Period dramas, as many of us know, can be a double-edged sword. Although rarely bad, they tend, on occasion, to get lost in their own sense of importance; advocating costume work and talky politics, as opposed to telling a good story. A Royal Affair holds no such shortcomings. In truth, it is the most profoundly moving history piece I've seen in many years. Comparable to grand epics like Braveheart and Amadeus, which, I should emphasize, is not a parallel I draw lightly. Every quivering lip, every lustful gaze. Not a moment rings false in Nikolaj Arcel's harrowing account of a love story so powerful, that it would change the fate of an entire nation. Set in the latter half of the 18th century, it stars Swedish actress Alicia Vikander as Caroline Mathilde, who becomes queen of Denmark, as she moves away from her royal residence in England to marry King Christian VII. But whatever optimism she had for an agreeable life with him, soon dies away as Christians turns out to be an emotionally unstable man-child, with a psychologically unsound Peter Pan syndrome. Not unlike Mozart, only decadent, selfish and with little care for his newly arrived queen. All the while, the cultural movement that would later be known as The Age of Enlightenment is quickly spreading through Europe, now knocking at the door of Denmark as well. However, where Caroline admires the philosophies of free-thinking reformists like Rousseau and Voltaire, the Danish court stands firmly against it, banning all literature associated with those ideas. Sunk in melancholy, with her husband the king growing ever more insane, she accepts the only purpose she has left, as in giving birth to a future regent. But then, just as hope seems lost, everything changes. A German intellectual, Johann Friedrich Struensee, is employed by King Christian as his personal physician. Played to the hilt by an outstanding Mads Mikkelsen, Johann and Queen Caroline find an instant attraction to each other, which flourishes into a full-out love affair, as dangerous as it is passionate. I've seen quite a few period films in my days, but none have left me so stirred as this lavishly crafted masterstroke of a film. Lacing groundbreaking historic events with the forbidden desires of the two kindred spirits, it creates intrigues of such potency that you invest yourself completely. Having lived in Denmark in my younger years, where I also met my first love, made the experience all the more close to home. Filled with warmth, humor, elegance and splendor, A Royal Affair was even more fantastic than I had hoped. The way Johann's and Caroline's affections for each other brought freedom to an entire country is inspiring beyond words. Their sacrifices also remind us how the liberties we enjoy today ought not to be taken for granted. There were, after all, those who paid for it dearly in blood, sweat and tears. Tears are what I came to shed as well, as an effect of its devastating character fates. I won't go into any exact details here, in order to avoid spoilers, but those who have seen it or know their history, will understand what I'm referring to. A majestic, audacious and beautifully acted drama, which bares itself like few other films, with a transcendent depiction of one of history's greatest love stories. Truly a must-see, if only to be swept away by the vulnerable, heart-rending performances of its two leading stars.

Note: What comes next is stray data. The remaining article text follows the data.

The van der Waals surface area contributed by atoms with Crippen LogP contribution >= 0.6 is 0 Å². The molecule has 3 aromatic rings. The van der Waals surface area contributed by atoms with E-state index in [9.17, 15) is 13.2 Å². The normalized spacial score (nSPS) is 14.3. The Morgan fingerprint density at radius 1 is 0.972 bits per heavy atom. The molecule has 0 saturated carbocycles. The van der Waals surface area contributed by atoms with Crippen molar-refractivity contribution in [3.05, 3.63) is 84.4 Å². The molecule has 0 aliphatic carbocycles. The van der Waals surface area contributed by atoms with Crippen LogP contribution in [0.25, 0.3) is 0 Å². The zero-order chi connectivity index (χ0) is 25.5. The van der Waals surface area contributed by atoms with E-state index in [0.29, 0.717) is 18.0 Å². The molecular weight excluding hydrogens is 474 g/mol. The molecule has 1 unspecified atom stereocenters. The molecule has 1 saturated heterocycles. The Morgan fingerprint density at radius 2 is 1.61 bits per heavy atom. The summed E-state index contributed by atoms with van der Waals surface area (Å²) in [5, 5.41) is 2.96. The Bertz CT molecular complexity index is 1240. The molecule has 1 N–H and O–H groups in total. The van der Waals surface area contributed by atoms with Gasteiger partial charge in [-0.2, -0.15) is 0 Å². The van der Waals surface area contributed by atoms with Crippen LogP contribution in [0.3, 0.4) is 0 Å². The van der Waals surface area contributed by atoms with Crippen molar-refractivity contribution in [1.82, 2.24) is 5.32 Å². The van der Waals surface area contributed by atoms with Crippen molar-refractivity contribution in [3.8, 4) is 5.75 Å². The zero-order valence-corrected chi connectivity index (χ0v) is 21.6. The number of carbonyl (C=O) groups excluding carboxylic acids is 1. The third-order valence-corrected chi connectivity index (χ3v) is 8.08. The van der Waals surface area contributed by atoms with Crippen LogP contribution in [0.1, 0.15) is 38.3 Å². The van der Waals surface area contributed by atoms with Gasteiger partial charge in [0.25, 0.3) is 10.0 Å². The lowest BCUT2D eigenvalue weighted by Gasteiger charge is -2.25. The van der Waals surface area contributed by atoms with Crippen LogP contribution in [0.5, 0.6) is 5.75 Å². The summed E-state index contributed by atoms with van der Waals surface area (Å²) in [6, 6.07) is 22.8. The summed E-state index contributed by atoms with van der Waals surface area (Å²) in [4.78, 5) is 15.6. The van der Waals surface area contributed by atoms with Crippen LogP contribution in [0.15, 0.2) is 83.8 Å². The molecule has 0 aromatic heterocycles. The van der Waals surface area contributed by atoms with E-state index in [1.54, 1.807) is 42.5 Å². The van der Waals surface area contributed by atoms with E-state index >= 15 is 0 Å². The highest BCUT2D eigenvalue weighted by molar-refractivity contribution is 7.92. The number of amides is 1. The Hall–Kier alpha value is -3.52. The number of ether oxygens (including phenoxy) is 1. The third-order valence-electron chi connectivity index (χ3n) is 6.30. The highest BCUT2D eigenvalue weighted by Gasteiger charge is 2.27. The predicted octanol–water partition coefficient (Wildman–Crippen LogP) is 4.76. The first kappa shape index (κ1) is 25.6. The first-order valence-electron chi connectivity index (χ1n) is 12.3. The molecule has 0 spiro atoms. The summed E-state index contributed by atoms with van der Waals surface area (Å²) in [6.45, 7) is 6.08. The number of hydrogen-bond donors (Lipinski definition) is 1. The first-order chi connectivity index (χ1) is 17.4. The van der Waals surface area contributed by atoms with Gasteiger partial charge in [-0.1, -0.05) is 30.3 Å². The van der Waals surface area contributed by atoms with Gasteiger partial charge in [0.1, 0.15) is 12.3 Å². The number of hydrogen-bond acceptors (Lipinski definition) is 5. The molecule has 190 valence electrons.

Life of Pi 2012, PG)
Divine on so many levels, my experience with Life of Pi is a lot like eating at my favorite Indian restaurant. First there is the appetizer: a light, but delectable salad to introduce you to what's coming and get the stomach going. Then there is the ambrosial main course, but instead of the usual mixed sizzler of pork and lamb, entailing a side dish of garlic naan bread (mm, my mouth is watering something bad now just writing it), it's a buffet combined of the visual spice of Avatar, the powerful survival themes of Cast Away and the complex human-animal relationships of Rudyard Kipling's The Jungle Book. And yet, the parallels fall short of capturing its entire spirit and essence.
Argo 2012, R)
To act decisively, making the right call at the right time, is an art form which can mean the difference between life and death. Much in the same way that authenticity in the performances can separate mediocrity from a dynamite movie. Argo, on all levels, is an impressive epitome of the latter. With meticulous attention to detail, it re-recreates the tumultuous period that is revolutionary Iran in the late 70's. An agitated mob, infuriated by recent events involving their former and USA-friendly Shah Mohammad Reza Pahlavi, has breached the American embassy in Teheran and taken the personnel hostage. Six of them manage to escape, but fall into unimaginable peril. Argo is the true story of the CIA-Canadian joint operation whose objective was to get them home to safety. A mission so secret, that it wasn't declassified to the public until 1997, by President Bill Clinton. Odds are grim and alternatives few. Tony Mendez, an exfiltration expert, hatches an idea so daring that it might actually work: to venture to Iran under the cloak of a phony film project (ostensibly entitled Argo) and via false documents smuggle out the Americans as part of the production crew. It's intrepid, adrenaline-ridden and not seldom with your heart in your throat. A situation so charged, that the nerves are strained to their breaking point and the air seem all but squeezed from your lungs. Surely, it's been spiced up a bit in the highly intense suspense segments. It is, despite everything, not a straight-out documentary. Even so, it thoroughly comes off as a legitimate depiction of this in many ways interesting coup de maître. Ben Affleck, now warm in his director's chair, scores his third straight bullseye. That he has furthermore assembled some of Hollywood's crème-de-la-crème (encompassing within the comically supreme John Goodman and Breaking Bad's Bryan Cranston) creates more than enough Argo-ments to see and relish this extraordinary political thriller. http://www.facebook.com/pages/Mikes-Movie-Reviews/281824101875153?ref=hl